Although the headline is a tad more sympathetic than I was going for, I made a reluctant case in today’s Detroit Free Press column that Lawrence Frank‘s tenure as Pistons coach has not been a complete disaster:
It’s easy to forget just how dismal things were when Frank took over. Joe Dumars was in the midst of one of the messiest, most acrimonious dismantling of a contending team in recent NBA history. He invested in the wrong veteran All-Star as his transitional stabilizing force (Richard Hamilton instead of Chauncey Billups). He invested in the wrong free agents (Ben Gordon, Charlie Villanueva). He invested in the wrong serviceable young player (Rodney Stuckey over Arron Afflalo and Amir Johnson). He assembled a mismatched roster full of poorly-defined roles, duplicate skill sets, not enough defense and several players who seemed to think they were deserving of primary roles when their skill sets and production disagreed. Predictably, that did not go well, resulting in embarrassing public sniping and culminating in an shootaround boycott that would’ve been an unprecedented spectacle in modern professional sports history if, you know, the Pistons hadn’t completely fallen off the national media’s radar over the last five years.
That’s what Frank inherited. Granted, a buyout of Hamilton’s contract helped ease things, but the Pistons also still had a ways to go to eliminate a culture where it was OK for any player, no matter how poorly said player was playing, to openly question coaching and personnel decisions or whether they were being used properly. To his credit, Frank has done that. His preparedness and work ethic are renowned across the league. His players seem to respect him (or at least respect him enough to not call him a ‘buffoon’ to media). Part of the reason Frank was hired was to bring an element of professionalism that had been lacking back to Detroit’s locker room, and he’s legitimately succeeded in doing that.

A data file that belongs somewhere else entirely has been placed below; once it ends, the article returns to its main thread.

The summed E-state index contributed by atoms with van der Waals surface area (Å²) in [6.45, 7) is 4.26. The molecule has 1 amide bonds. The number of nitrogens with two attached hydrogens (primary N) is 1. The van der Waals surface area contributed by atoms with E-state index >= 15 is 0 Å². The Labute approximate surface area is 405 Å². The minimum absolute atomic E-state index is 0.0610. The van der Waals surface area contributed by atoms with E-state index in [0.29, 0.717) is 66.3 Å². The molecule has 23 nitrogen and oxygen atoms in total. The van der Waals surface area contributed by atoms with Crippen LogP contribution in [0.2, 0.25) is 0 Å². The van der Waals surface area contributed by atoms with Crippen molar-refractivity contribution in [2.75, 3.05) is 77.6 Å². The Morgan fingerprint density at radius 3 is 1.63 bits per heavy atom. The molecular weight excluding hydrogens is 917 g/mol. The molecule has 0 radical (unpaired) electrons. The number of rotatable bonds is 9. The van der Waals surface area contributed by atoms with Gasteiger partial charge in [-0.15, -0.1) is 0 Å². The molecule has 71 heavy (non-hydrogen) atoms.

Dan touched on it a bit yesterday, but as annoying as it is considering how frustrating and boring it has been to watch this Frank-coached teams at times, any evaluation of his job performance does have to include that he did accomplish one of the main things he was brought on board to do — make the locker room less of an insane hellscape. That still is probably not enough to save his job, but it at least should be considered in the discussion.
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